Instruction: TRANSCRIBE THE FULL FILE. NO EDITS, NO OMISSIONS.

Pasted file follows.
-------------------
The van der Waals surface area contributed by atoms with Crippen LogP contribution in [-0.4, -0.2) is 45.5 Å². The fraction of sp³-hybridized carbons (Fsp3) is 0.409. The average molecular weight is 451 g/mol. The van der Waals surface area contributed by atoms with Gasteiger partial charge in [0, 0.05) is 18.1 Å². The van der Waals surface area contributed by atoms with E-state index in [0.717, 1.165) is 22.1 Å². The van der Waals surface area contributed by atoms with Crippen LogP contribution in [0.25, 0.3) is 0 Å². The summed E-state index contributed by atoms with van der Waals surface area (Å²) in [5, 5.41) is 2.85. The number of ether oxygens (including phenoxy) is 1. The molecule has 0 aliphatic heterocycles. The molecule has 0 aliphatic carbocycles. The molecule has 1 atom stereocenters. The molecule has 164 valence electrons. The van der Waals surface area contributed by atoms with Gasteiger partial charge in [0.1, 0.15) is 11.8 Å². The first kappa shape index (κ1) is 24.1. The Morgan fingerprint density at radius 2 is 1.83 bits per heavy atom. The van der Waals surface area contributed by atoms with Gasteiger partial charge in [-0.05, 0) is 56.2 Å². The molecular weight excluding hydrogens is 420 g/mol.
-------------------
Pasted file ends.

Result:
The van der Waals surface area contributed by atoms with Crippen LogP contribution in [-0.4, -0.2) is 45.5 Å². The fraction of sp³-hybridized carbons (Fsp3) is 0.409. The average molecular weight is 451 g/mol. The van der Waals surface area contributed by atoms with Gasteiger partial charge in [0, 0.05) is 18.1 Å². The van der Waals surface area contributed by atoms with E-state index in [0.717, 1.165) is 22.1 Å². The van der Waals surface area contributed by atoms with Crippen LogP contribution in [0.25, 0.3) is 0 Å². The summed E-state index contributed by atoms with van der Waals surface area (Å²) in [5, 5.41) is 2.85. The number of ether oxygens (including phenoxy) is 1. The molecule has 0 aliphatic heterocycles. The molecule has 0 aliphatic carbocycles. The molecule has 1 atom stereocenters. The molecule has 164 valence electrons. The van der Waals surface area contributed by atoms with Gasteiger partial charge in [0.1, 0.15) is 11.8 Å². The first kappa shape index (κ1) is 24.1. The Morgan fingerprint density at radius 2 is 1.83 bits per heavy atom. The van der Waals surface area contributed by atoms with Gasteiger partial charge in [-0.05, 0) is 56.2 Å². The molecular weight excluding hydrogens is 420 g/mol.